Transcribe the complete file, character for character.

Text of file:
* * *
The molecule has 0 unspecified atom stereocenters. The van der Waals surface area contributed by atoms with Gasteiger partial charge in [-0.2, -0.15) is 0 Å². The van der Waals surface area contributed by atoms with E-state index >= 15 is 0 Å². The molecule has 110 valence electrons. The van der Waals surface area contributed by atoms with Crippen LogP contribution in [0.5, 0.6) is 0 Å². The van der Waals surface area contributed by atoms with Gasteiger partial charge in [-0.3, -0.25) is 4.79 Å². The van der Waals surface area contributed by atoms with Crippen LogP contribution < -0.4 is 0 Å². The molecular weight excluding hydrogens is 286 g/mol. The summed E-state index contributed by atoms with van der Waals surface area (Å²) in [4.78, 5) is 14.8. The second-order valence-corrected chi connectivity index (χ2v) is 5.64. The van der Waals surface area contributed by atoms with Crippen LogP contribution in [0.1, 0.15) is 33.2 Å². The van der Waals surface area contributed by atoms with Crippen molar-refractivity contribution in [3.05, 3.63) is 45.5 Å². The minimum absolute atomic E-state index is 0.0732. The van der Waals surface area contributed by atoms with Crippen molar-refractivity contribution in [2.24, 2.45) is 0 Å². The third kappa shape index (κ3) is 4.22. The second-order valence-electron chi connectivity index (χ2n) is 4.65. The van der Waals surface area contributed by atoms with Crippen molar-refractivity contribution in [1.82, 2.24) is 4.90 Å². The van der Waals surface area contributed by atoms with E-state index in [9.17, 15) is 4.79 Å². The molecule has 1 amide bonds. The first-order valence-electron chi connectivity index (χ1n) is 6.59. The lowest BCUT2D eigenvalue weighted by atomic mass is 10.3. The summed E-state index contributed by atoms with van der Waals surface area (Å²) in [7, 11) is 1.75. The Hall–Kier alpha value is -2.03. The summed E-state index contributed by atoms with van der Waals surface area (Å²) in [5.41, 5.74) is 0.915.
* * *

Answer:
The molecule has 0 unspecified atom stereocenters. The van der Waals surface area contributed by atoms with Gasteiger partial charge in [-0.2, -0.15) is 0 Å². The van der Waals surface area contributed by atoms with E-state index >= 15 is 0 Å². The molecule has 110 valence electrons. The van der Waals surface area contributed by atoms with Crippen LogP contribution in [0.5, 0.6) is 0 Å². The van der Waals surface area contributed by atoms with Gasteiger partial charge in [-0.3, -0.25) is 4.79 Å². The van der Waals surface area contributed by atoms with Crippen LogP contribution < -0.4 is 0 Å². The molecular weight excluding hydrogens is 286 g/mol. The summed E-state index contributed by atoms with van der Waals surface area (Å²) in [4.78, 5) is 14.8. The second-order valence-corrected chi connectivity index (χ2v) is 5.64. The van der Waals surface area contributed by atoms with Crippen LogP contribution in [0.1, 0.15) is 33.2 Å². The van der Waals surface area contributed by atoms with Crippen molar-refractivity contribution in [3.05, 3.63) is 45.5 Å². The minimum absolute atomic E-state index is 0.0732. The van der Waals surface area contributed by atoms with Crippen molar-refractivity contribution in [2.24, 2.45) is 0 Å². The third kappa shape index (κ3) is 4.22. The second-order valence-electron chi connectivity index (χ2n) is 4.65. The van der Waals surface area contributed by atoms with Crippen molar-refractivity contribution in [1.82, 2.24) is 4.90 Å². The van der Waals surface area contributed by atoms with E-state index in [9.17, 15) is 4.79 Å². The molecule has 1 amide bonds. The first-order valence-electron chi connectivity index (χ1n) is 6.59. The lowest BCUT2D eigenvalue weighted by atomic mass is 10.3. The summed E-state index contributed by atoms with van der Waals surface area (Å²) in [7, 11) is 1.75. The Hall–Kier alpha value is -2.03. The summed E-state index contributed by atoms with van der Waals surface area (Å²) in [5.41, 5.74) is 0.915.